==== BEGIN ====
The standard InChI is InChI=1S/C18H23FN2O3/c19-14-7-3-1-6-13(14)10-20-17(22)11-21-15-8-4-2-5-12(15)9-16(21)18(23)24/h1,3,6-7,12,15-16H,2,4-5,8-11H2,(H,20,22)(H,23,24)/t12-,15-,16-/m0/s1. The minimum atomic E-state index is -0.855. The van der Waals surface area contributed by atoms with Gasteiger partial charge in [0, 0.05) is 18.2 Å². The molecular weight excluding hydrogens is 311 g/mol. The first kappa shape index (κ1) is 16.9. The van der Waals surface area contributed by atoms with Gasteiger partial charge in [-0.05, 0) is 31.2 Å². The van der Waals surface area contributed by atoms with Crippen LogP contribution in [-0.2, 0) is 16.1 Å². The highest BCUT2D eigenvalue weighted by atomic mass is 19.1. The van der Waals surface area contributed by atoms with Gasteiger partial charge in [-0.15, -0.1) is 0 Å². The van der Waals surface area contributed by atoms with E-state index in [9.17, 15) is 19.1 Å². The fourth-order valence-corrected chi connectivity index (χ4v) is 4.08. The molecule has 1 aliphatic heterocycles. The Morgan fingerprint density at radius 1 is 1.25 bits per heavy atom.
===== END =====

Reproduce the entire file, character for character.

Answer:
The standard InChI is InChI=1S/C18H23FN2O3/c19-14-7-3-1-6-13(14)10-20-17(22)11-21-15-8-4-2-5-12(15)9-16(21)18(23)24/h1,3,6-7,12,15-16H,2,4-5,8-11H2,(H,20,22)(H,23,24)/t12-,15-,16-/m0/s1. The minimum atomic E-state index is -0.855. The van der Waals surface area contributed by atoms with Gasteiger partial charge in [0, 0.05) is 18.2 Å². The molecular weight excluding hydrogens is 311 g/mol. The first kappa shape index (κ1) is 16.9. The van der Waals surface area contributed by atoms with Gasteiger partial charge in [-0.05, 0) is 31.2 Å². The van der Waals surface area contributed by atoms with Crippen LogP contribution in [-0.2, 0) is 16.1 Å². The highest BCUT2D eigenvalue weighted by atomic mass is 19.1. The van der Waals surface area contributed by atoms with Gasteiger partial charge in [-0.15, -0.1) is 0 Å². The van der Waals surface area contributed by atoms with E-state index in [9.17, 15) is 19.1 Å². The fourth-order valence-corrected chi connectivity index (χ4v) is 4.08. The molecule has 1 aliphatic heterocycles. The Morgan fingerprint density at radius 1 is 1.25 bits per heavy atom.